I am currently struggling with my inner preference for reticence. It may seem odd that a person who lives portions of her inner dialogue out loud would prefer to keep her thoughts to herself. But the truth is that I often write more openly than I would share in person. Because in the present moment, I tend to keep my thoughts to myself … unless I am teaching.
But what I am learning is that my reliance on reticence no longer serves me. I am keeping too much out of my daily conversations. I am forcing myself to say more out loud, especially those things that I thought was self-evident. And what I am discovering is that they were only self-evident to me. And this revelation is brutally startling.
I am having a really rough time with this practice. As part of my process, I feel a need to express certain ideas so I can relax my resistance. So the next few posts may be a bit raw as I empty out some of the issues that really bother me.
So consider this post a public service announcement.
Submitted by katrina on Wed, 04/21/2010 - 6:43pm.
I have been having a real tough time recently, as evidence by my last post. What I had not mentioned was the problems with my shoulders. They keep getting stuck. My massage therapist, chiropractor and intuitive healer have all been working mightily to get them moving again. But each time I show up for a visit, my left shoulder especially is stuck again. Which is strange because I can get in my car after a session where one healer worked hard getting it moving, and drive to the next healer only to find the shoulder stuck again! It was maddening!
So today, my yoga instructor Carrie, per her usual synchronicity, invoked Shiva for our session. And at some point we were doing a rather oddly strenuous version of the Warrior II pose where we were thrusting one hip out while turning the other in a vastly differing direction. When we came out of the pose, rubbing our inner thighs and our aching hip joints, someone asked for the name of the pose. Carrie sheepishly sort of laughed and said, “We call it the Wounded Warrior.” And suddenly something clicked in my head.
Later during savasana, I asked Carrie if she could check my shoulders for me. I explained the problems I had been having as she bent over to adjust them. She suddenly looked very concerned as she found the same nodule everyone else had been working on over the last two months. She looked me in the eye as she said, “Katrina, that knot is directly behind your heart.” “What is happening with your heart?” She looked deeply worried and her concern struck me right where it mattered. I said, “Oh … yeah!” What else could I say? She helped my shoulders to relax with what to me looked like eyes on the verge of tears.
Later after picking up some special items from Trader Joes, I stopped for a visit to Sligo Creek Park. I hadn’t visited in so long, and the bright sun reminded me of why I love that park. I walked to the bridge and paused to listen to the waters. I breathed deeply as I crossed the bridge; it felt like coming home.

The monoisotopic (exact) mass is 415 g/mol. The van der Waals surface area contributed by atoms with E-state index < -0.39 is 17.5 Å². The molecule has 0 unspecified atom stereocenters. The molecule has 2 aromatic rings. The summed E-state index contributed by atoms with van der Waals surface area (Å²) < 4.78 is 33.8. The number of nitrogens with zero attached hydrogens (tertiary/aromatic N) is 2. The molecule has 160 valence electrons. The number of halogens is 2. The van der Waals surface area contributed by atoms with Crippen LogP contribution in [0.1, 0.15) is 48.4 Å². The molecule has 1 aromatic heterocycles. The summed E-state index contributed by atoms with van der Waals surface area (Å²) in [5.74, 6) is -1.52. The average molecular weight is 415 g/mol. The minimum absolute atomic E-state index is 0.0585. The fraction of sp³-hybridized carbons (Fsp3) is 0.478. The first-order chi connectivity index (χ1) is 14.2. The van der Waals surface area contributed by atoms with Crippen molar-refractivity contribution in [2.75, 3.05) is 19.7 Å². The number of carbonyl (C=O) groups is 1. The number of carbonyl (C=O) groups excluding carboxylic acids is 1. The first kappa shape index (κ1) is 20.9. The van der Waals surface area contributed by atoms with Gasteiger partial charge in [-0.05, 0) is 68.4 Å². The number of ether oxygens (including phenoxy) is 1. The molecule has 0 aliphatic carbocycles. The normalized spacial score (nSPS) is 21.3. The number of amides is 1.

And that is when I noticed all the damage. Several of the trees had lost branches; some had lost major limbs. It was devastating. One poor young tree had been split in two, exposing her delicate inner structure to the wind and the rain.
I paused at each wounded tree and expressed my deep sympathy and grief for its loss. Touching my hands where I could over the open wounds, connecting to the still living trunks, I expressed my hopes and prayers for recovery.
At the poor tree ripped asunder, I expressed my sorrow and I could feel her respond. I reminded her that her life was not over, as long as she could still feel her roots in the soil and take in nourishment from the sun and rain, she could still grow and thrive. I asked the older trees, especially those who themselves were wounded to tell this young tree about how life could continue. And to tell her especially that she would live not in spite of her wounding, but now more because of her wounds.
As I sat down to rest a bit before returning to my car, something broke apart inside of me. I suddenly felt all that had been wrenched away from me. I could see all my inner preciousness and vulnerabilities exposed to the elements. And just as suddenly I began sobbing. My poor shoulders were trembling with each wave of tears. As I sat in my misery, I suddenly heard voices. It was the trees repeating back to me all I said to comfort the youngest of them.
“You will live on not in spite of your wounding, but because of them.”
Now a new wave of sobs erupted shaking my entire frame. I cried and cried until I didn’t even care who saw it. I cried until I no longer could hide my sadness or repress my grief.